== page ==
In a video-call, Garcia asked, “Is there new management for the Pierre Building? I got an email from a Beth?”
Kochanski laughed. “Oh yes, Manny, it means I no longer have to declare Chapter 7 bankruptcy.
“But seriously Manny, the new management is doing great things. Now that the winter holidays are done, we are going to upgrade the storage under the building. But at our location in Chicago, you can’t go too deep underground.”
Kochanski went on to give a mini-lecture on the technical details. Eavesdroppers would have no clue that Kochanski had just reassured Garcia that his biological samples for the Purple project, stored in the basement of the Pierre, were fine.
After they disconnected, Garcia logged into his computer. He inserted the latest numbers into his Drukker AI modeling of the planet’s environmental change and the destruction of most of the world’s rare species. Was it only a matter of time before an environmental global catastrophe occurred? The Drukker still had no answer, just statistical likelihoods for various theories out of which stubborn hopeful ones persisted.
But like a dot on a distant horizon, he sensed the shadow of a coming apocalypse growing inexorably. Something very deep in the inner web of this universe could be getting ready to destroy this world and create a new one. If such a thing existed, he badly wanted to know more about it before his life ended.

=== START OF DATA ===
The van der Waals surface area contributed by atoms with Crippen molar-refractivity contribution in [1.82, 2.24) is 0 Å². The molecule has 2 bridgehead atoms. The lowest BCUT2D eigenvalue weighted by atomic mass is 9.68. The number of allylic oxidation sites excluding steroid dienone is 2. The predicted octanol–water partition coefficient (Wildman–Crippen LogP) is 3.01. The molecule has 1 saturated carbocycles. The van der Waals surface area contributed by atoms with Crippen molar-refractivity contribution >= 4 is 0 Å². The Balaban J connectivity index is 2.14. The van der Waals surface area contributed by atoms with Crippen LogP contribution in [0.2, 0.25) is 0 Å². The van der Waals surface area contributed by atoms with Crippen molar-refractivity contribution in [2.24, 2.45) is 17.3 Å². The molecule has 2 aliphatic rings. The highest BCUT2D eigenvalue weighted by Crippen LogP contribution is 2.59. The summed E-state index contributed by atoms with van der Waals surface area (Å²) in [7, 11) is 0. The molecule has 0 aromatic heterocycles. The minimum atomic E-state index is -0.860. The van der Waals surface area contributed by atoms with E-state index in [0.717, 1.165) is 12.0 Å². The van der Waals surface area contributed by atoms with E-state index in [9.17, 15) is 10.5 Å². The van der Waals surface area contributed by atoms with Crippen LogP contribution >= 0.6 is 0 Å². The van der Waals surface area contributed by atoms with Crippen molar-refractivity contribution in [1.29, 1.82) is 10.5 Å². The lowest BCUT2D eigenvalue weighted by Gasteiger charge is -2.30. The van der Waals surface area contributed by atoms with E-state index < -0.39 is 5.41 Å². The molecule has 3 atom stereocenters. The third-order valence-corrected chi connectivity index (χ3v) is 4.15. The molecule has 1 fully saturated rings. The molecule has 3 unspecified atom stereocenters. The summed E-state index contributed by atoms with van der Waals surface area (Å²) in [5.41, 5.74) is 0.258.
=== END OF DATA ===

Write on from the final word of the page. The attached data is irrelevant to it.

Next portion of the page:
There was a cot in the locker area next to Garcia’s lab. Too tired to walk home, he fell asleep on it. Dressing in the morning after his shower, a movement outside the window caught his eye. He looked outside onto the small parking lot splattered with a few dusty cars, scooters and cycles. Like a beetle, a long black limo had stopped at the gates in the tall walls of Ramses Hospital. Military guards opened them. Queen Noru’s car then crawled in and disappeared around a building.
After her prenatal appointment, Queen Noru sat with Aisha before a computer screen. She clicked through ultrasound pictures of her baby on which she wrote with a stylus: the date, a body part or sometimes her feelings.
“Your mother will be so happy when she gets your pictures,” the older woman said. “Now, here I used to be your mother’s age now when I used to take care of you as a baby. Soon, I’ll help you with your child.”
Noru moved her fingers swiftly over the touchpad. “I just can’t wait to hear what Mama says.”
She then asked Aisha, “What’s the latest gossip? What are the servants talking about?”
“Just rumors,” Aisha replied with a troubled face. “Queen Salma is jealous. The king is breaking religious rules. Instead of sharing his time with all his wives, he just stays with you.”
Absorbed in the ultrasound pictures, Noru laughed absently. “That’s because he loves me, and I’m going to have his baby.”
“Queen Salma is the king’s first wife and a princess in his tribe, his first cousin,” Aisha said. “We need to beware. Your father is gone. Many of the king’s men are her family, more loyal to her than to you.”
Noru rarely saw Salma except at social gatherings and royal ceremonies. Even in her prime, Salma had never been pretty. But Noru knew her own beauty. Her large eyes and long smooth neck echoed Egyptian art from thousands of years ago. Carvings with curves like hers still brought that old stone to life.